Resist this elitist streak in the profession by choosing to cite, review, and purchase the work of contingent and unaffiliated scholars. The more that faculty members spotlight the work of all scholars — whether or not their office is on a campus — the less institutional boundaries will matter.
It’s not about CV building. Some unaffiliated scholars work “alt-ac” or field-adjacent jobs, while others take up entirely different lines of work. Stepping off the professorial track means the CV you’ve been crafting for a decade has to be revamped, with large chunks of your work life tossed out altogether.
But what if you still want to produce scholarship? Academic rites of passage — chairing a conference panel, serving as a peer reviewer, going through rounds of edits to secure a refereed publication — go from a professional necessity to a personal calculation (Can I cover the travel expenses to attend? Can I afford to do unpaid academic work?). Even uttering the phrase “it’ll be good for your CV” to an independent scholar might earn you an eyeroll: Good how? For whom? And don’t you mean résumé?
So ask your independent-scholar friends if there are any academic perks that they want, need, or miss. It might be a paid speaking gig for your department, a low-commitment affiliation with the library or the humanities center on your campus, or an invitation to a Zoom working group that slots into their lunch hour.
Retire the term “independent scholar.” Some scholars are affiliated with a university, others are not, but none of us are independent. We are all colossally co-dependent — which I mean in the best possible way. We need one another to conceive of, execute, and ultimately share the work of intellectual inquiry. All those of us outside a university ask is that you introduce us — if not in writing, then at least in conversation — as who we are and what we do, not as what we aren’t and who doesn’t employ us. (I realize I’m not the first, not even at The Chronicle, to have this gripe.)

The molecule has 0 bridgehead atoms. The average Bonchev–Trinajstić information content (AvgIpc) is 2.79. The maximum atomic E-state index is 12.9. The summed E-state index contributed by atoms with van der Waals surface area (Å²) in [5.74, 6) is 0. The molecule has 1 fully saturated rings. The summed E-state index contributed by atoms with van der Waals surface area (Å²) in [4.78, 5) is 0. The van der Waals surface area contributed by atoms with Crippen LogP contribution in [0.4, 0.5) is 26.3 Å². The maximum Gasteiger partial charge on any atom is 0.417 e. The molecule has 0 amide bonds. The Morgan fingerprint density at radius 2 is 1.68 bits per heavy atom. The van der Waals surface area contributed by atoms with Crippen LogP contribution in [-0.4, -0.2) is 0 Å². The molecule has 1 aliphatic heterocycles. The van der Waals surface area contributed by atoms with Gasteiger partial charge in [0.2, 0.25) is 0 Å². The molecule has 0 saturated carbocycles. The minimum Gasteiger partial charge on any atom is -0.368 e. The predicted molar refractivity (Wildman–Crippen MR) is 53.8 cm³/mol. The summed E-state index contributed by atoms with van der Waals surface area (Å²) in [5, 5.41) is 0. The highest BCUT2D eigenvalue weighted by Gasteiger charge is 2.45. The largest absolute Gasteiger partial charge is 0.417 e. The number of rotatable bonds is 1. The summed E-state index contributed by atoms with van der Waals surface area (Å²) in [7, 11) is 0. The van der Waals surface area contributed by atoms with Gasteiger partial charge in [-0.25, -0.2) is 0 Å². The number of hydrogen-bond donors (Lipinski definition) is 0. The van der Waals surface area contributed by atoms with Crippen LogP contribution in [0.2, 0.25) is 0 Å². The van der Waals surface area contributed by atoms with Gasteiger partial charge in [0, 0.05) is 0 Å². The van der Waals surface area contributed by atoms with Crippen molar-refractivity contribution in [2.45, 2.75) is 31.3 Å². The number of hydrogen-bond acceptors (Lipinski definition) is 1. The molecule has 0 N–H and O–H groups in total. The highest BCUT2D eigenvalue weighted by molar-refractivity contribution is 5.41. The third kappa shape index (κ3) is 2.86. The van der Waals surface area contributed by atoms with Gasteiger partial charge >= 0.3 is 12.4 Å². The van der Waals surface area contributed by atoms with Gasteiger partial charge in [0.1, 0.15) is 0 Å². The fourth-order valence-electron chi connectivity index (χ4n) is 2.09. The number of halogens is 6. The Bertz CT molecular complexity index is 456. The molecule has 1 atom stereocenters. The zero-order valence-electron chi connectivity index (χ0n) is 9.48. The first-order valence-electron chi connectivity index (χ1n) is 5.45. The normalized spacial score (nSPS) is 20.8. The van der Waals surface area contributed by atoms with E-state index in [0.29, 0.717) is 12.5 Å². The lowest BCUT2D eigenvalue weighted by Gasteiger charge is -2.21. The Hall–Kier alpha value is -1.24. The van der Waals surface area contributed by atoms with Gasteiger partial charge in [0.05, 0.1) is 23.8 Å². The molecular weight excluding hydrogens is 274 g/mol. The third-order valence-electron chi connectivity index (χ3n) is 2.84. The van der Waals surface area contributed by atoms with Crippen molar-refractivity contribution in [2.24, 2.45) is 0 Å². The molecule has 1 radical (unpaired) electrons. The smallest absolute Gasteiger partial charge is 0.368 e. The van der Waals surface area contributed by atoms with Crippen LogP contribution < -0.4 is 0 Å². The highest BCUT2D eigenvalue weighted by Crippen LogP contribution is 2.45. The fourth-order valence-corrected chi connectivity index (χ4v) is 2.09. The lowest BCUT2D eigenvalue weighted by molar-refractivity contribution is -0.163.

The truth is, I’m just a girl, standing in front of an academic community, admitting I don’t have a university email address. But I am also a writer, editor, and cultural historian, and I like to lead with that foot. When you’re scripting that introductory email or organizing a face-to-face meeting on behalf of your unaffiliated colleagues (which we truly appreciate), don’t forget to open with our expertise and accomplishments.
Bonus: If you’re already doing any — or all — of these things, thank you. Please keep doing them, and tell other professors to follow suit. Why not streamline the process and just forward this article to colleagues?
These steps are individual quick fixes, small but significant opportunities to support colleagues and to keep our disciplines broad and inclusive. This is crucial as small colleges struggle to make ends meet and flagship public universities are gutted by hostile state legislatures. Writing a single book review is not going to alter the state of the field or the job market, but modest, incremental change is still meaningful within the discipline — and, of course, to the unaffiliated scholar whose book you review.
The academy needs drastic, structural change, and that change may not be coming … not soon, anyway. And to put on my rusty teacher hat for a moment, I might ask: Who benefits when frustrated Ph.D.s direct all of this spite, defensiveness, and bitterness at one another, often on social media? As a scholar working without a university affiliation, I haven’t reaped any rewards from any of those bad feelings, and I suspect, dear reader, that you haven’t either.
Resentment and competition be damned. We codependent thinkers flourish when we consider the material and emotional dimensions of academic work and strive to play together in the increasingly wide and messy sandbox of scholarly endeavor.